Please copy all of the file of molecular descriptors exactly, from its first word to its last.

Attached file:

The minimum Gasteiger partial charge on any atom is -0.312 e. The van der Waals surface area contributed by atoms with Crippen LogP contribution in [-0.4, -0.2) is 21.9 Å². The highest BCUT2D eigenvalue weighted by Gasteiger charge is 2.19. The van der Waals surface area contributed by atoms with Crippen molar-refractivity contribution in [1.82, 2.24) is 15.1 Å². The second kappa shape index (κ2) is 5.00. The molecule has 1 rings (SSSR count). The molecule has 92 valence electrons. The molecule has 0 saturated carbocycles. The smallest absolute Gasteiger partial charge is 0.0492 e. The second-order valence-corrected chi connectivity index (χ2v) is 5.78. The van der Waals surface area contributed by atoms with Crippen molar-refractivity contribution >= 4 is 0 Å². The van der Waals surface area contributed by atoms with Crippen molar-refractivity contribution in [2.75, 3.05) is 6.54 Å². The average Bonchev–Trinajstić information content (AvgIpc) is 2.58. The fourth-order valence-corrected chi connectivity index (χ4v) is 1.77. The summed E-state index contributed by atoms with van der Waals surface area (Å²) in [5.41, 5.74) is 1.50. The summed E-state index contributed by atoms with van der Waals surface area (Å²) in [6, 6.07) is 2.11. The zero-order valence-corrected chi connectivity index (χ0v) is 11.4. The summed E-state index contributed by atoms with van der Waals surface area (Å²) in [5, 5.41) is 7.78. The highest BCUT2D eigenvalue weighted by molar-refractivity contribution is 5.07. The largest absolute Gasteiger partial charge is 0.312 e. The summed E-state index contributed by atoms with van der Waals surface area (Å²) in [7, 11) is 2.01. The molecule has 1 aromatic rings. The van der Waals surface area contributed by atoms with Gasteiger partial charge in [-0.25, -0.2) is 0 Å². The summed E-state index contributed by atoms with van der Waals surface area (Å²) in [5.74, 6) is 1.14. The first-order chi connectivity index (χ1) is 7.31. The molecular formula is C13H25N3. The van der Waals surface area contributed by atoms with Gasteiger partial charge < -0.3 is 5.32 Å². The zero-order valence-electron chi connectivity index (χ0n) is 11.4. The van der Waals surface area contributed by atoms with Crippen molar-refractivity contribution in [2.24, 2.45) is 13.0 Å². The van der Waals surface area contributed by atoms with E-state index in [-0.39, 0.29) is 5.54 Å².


The minimum Gasteiger partial charge on any atom is -0.312 e. The van der Waals surface area contributed by atoms with Crippen LogP contribution in [-0.4, -0.2) is 21.9 Å². The highest BCUT2D eigenvalue weighted by Gasteiger charge is 2.19. The van der Waals surface area contributed by atoms with Crippen molar-refractivity contribution in [1.82, 2.24) is 15.1 Å². The second kappa shape index (κ2) is 5.00. The molecule has 1 rings (SSSR count). The molecule has 92 valence electrons. The molecule has 0 saturated carbocycles. The smallest absolute Gasteiger partial charge is 0.0492 e. The second-order valence-corrected chi connectivity index (χ2v) is 5.78. The van der Waals surface area contributed by atoms with Crippen molar-refractivity contribution >= 4 is 0 Å². The van der Waals surface area contributed by atoms with Crippen molar-refractivity contribution in [2.75, 3.05) is 6.54 Å². The average Bonchev–Trinajstić information content (AvgIpc) is 2.58. The fourth-order valence-corrected chi connectivity index (χ4v) is 1.77. The summed E-state index contributed by atoms with van der Waals surface area (Å²) in [5.41, 5.74) is 1.50. The summed E-state index contributed by atoms with van der Waals surface area (Å²) in [6, 6.07) is 2.11. The zero-order valence-corrected chi connectivity index (χ0v) is 11.4. The summed E-state index contributed by atoms with van der Waals surface area (Å²) in [5, 5.41) is 7.78. The highest BCUT2D eigenvalue weighted by molar-refractivity contribution is 5.07. The largest absolute Gasteiger partial charge is 0.312 e. The summed E-state index contributed by atoms with van der Waals surface area (Å²) in [7, 11) is 2.01. The molecule has 1 aromatic rings. The van der Waals surface area contributed by atoms with Gasteiger partial charge in [-0.25, -0.2) is 0 Å². The summed E-state index contributed by atoms with van der Waals surface area (Å²) in [5.74, 6) is 1.14. The first-order chi connectivity index (χ1) is 7.31. The molecular formula is C13H25N3. The van der Waals surface area contributed by atoms with Gasteiger partial charge < -0.3 is 5.32 Å². The zero-order valence-electron chi connectivity index (χ0n) is 11.4. The van der Waals surface area contributed by atoms with Crippen molar-refractivity contribution in [2.24, 2.45) is 13.0 Å². The van der Waals surface area contributed by atoms with E-state index in [-0.39, 0.29) is 5.54 Å².